I will start by congratulating this nation for the remarkable performance in the 2010 World Bank Doing Business Report.
Rwanda ranking as top reformer in the world, and the first time for a Sub-Saharan African economy, is something worth popping champagne for.
Since 2006, when the World Bank started ranking Rwanda in this report, the nation has steadily ascended the radar due to a wide range of reforms that we all know about.
Interestingly, despite the challenges presented by the financial crisis, the number of reforms hit a record level this year, with Rwanda making seven distinct reforms.
For Rwanda to achieve this outstanding ranking, it surely shows one thing; that the nation’s good governance canons are paying off dividends.
But while others toast to the success of this remarkable achievement, I will keep my toast for another day. Why? Simply because of two reasons:
First, because we in the media are at times so cynical and driven by ‘interests,’ I thought that for the first time, the international media will write a success story on Rwanda without using the words genocide, slaughter, torn apart, mayhem--- name it.
To my dismay, no wire story missed these words. Bloomberg, Washington Post and major wire networks spoke of the poverty stricken and a nation torn apart by 1994 genocide that has emerged as a top reformer.
Why tag such an accomplishment to genocide? Yes, I know of the need to put things in perspective and context, but equally where a struggling nation is making remarkable strides, there’s no need of toning down its success by juxtaposing progress with an ugly past.
How many times is Germany (which Rwanda beat by 40 points in the report) referred to a as Nazi Germany? Or how many times does the word holocaust appear on an Israel business story?
It does this nation no success by appreciating its success through a genocide mirror. It simply spoils the broth because investors for whom such a report is made, simply drawback upon reading these inept words.
The second reason I will postpone my toast, is that the achievements that this report singles out are a mere drop in the ocean. Rwanda has achieved a lot more.
Today, the culture should be that we treat such international recognitions as routine---something that should not surprise anyone.
Added to this, is that I think the reforms that our own home grown ‘Imihigo’ or performance contracts, have ushered in, far outweigh what we see in ‘Doing business’ report.
In fact, the key difference between ‘Doing Business’ report and Imihigo is that one is foreign imposed while the other is a domestic initiative. Otherwise the two are twin-sisters.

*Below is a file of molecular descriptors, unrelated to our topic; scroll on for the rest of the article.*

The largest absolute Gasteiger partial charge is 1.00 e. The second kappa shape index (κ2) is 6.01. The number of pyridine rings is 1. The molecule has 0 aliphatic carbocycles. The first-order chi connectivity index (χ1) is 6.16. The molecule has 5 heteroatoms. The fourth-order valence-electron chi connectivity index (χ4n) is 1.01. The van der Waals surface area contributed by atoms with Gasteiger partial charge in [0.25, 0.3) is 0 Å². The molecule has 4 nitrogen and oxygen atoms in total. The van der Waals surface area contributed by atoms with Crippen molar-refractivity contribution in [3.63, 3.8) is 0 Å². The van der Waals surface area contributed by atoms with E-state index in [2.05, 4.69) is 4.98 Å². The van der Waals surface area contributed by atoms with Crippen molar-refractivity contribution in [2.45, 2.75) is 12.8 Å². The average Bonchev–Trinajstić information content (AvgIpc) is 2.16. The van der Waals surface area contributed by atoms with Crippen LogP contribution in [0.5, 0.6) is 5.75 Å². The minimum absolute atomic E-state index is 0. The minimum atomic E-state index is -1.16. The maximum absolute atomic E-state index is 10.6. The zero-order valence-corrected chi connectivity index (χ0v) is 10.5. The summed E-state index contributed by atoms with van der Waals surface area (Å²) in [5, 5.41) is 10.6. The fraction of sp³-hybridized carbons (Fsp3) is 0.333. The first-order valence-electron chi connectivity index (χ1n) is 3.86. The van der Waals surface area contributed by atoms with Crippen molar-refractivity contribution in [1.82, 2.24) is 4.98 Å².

But unlike ‘Doing Business,’ Imihigo is cross-cutting.
This home-grown initiative does not only look at the business side of things. Instead it sets targets across the board in all sectors.
Imihigo is more result-oriented because organizations must file annual action plans and reports, and they’re continually reminded to align their plans with the government’s programmes.
This initiative is executed and evaluated by ourselves and not dictated from Western capitals. It calls for active participation of all Rwandans.
And above all, it’s realistic because we set our own targets depending on the prevailing circumstances and because it’s home-grown, we feel part of it.
Districts out-compete each other on building terraces, enlisting population to join Mutuelle de santé, planting more coffee trees, providing enough mosquito nets, immunising infants, building classrooms, clinics and so on.
This is why I would rather pop champagne for Nyamagabe district than the ‘Doing Business’ report. Simply this initiative has had a direct bearing on our population.
It has exerted pressure on our local leaders to embrace the true virtues of good governance with accountability at the helm.
At the end of the day, we pride in our achievements because they are not imposed on us but rather out of our own sweat.
In fact what we should be looking at now is how to stretch these performance contracts across all boundaries. They should not only be a thing for the public sector. It could take the form of private, public partnership.
For example, MTN, Rwandatel and the new kids on the bloc, TIGO, could sign annual imihigo with the regulatory agency. Private newspapers, radios and television stations could do the same with their regulatory body.
Private Sector Federation could cluster different businesses and sign performance contracts with members of each cluster.
All we need is an evaluation at the end of each year, just like the annual mayors’ kwesa imihigo.
In short, much as we pride in the excellent performance in this year’s ‘Doing Business’ report’, our own Imihigo offers the best vehicle for extensive reforms. The World Bank report can only come to supplement it.